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      Anger, Emotion, and Arrhythmias: from Brain to Heart

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          Abstract

          Strong emotion and mental stress are now recognized as playing a significant role in severe and fatal ventricular arrhythmias. The mechanisms, although incompletely understood, include central processing at the cortical and brain stem level, the autonomic nerves and the electrophysiology of the myocardium. Each of these is usually studied separately by investigators from different disciplines. However, many are regulatory processes which incorporate interactive feedforward and feedback mechanisms. In this review we consider the whole as an integrated interactive brain–heart system.

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          Most cited references 107

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          Baroreflex sensitivity and heart-rate variability in prediction of total cardiac mortality after myocardial infarction. ATRAMI (Autonomic Tone and Reflexes After Myocardial Infarction) Investigators.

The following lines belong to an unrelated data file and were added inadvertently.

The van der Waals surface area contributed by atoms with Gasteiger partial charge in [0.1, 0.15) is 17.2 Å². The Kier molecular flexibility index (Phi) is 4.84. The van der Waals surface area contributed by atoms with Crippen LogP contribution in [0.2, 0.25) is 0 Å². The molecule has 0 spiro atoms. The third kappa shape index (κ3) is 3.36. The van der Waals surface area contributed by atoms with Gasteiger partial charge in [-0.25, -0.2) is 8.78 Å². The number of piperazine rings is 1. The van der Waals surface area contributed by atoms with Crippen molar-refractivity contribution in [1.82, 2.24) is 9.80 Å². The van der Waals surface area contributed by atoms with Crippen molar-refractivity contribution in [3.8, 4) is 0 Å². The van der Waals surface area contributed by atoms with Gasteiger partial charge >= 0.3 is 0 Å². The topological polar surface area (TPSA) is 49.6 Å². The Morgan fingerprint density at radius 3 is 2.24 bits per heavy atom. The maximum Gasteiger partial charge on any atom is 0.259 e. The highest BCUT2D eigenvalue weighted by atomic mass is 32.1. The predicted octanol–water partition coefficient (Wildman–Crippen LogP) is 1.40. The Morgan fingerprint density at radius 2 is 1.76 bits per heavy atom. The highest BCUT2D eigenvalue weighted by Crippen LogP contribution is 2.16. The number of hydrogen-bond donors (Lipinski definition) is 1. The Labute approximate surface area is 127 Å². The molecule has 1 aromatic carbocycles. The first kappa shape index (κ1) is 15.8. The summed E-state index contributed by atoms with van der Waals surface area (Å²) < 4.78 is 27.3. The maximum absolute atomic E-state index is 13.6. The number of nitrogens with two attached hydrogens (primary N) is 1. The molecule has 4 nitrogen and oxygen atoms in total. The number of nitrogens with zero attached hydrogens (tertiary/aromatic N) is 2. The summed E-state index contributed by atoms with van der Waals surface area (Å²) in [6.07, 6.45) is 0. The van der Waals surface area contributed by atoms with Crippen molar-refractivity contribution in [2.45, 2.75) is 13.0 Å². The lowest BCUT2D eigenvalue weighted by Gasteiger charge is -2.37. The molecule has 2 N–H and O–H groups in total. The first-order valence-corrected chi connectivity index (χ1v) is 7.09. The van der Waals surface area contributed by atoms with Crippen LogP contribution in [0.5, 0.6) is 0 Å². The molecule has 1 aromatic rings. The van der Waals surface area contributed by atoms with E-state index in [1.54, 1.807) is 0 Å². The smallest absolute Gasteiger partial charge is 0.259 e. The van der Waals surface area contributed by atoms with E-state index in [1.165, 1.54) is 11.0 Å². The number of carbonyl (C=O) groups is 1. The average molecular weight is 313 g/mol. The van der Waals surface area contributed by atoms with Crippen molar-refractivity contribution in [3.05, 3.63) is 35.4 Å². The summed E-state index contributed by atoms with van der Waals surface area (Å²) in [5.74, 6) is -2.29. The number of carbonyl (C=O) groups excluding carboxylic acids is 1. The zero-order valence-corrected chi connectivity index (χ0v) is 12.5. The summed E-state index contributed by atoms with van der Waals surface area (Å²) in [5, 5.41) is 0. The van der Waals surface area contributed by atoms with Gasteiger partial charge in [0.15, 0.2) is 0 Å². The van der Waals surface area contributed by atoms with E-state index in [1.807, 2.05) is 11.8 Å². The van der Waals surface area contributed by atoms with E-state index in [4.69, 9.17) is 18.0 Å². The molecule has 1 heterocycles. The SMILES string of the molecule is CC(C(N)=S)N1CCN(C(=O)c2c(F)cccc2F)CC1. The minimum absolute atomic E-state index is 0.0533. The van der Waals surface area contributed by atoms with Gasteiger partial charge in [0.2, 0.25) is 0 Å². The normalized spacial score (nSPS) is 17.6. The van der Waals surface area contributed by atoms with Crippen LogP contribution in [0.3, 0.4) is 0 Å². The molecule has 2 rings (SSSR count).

Experimental evidence suggests that autonomic markers such as heart-rate variability and baroreflex sensitivity (BRS) may contribute to postinfarction risk stratification. There are clinical data to support this concept for heart-rate variability. The main objective of the ATRAMI study was to provide prospective data on the additional and independent prognostic value for cardiac mortality of heart-rate variability and BRS in patients after myocardial infarction in whom left-ventricular ejection fraction (LVEF) and ventricular arrhythmias were known. This multicentre international prospective study enrolled 1284 patients with a recent ( 105 ms, BRS >6.1 ms per mm Hg). The association of low SDNN or BRS with LVEF below 35% carried a relative risk of 6.7 (3.1-14.6) or 8.7 (4.3-17.6), respectively, compared with patients with LVEF above 35% and less compromised SDNN (> or = 70 ms) and BRS (> or = 3 ms per mm Hg). ATRAMI provides clinical evidence that after myocardial infarction the analysis of vagal reflexes has significant prognostic value independently of LVEF and of ventricular arrhythmias and that it significantly adds to the prognostic value of heart-rate variability.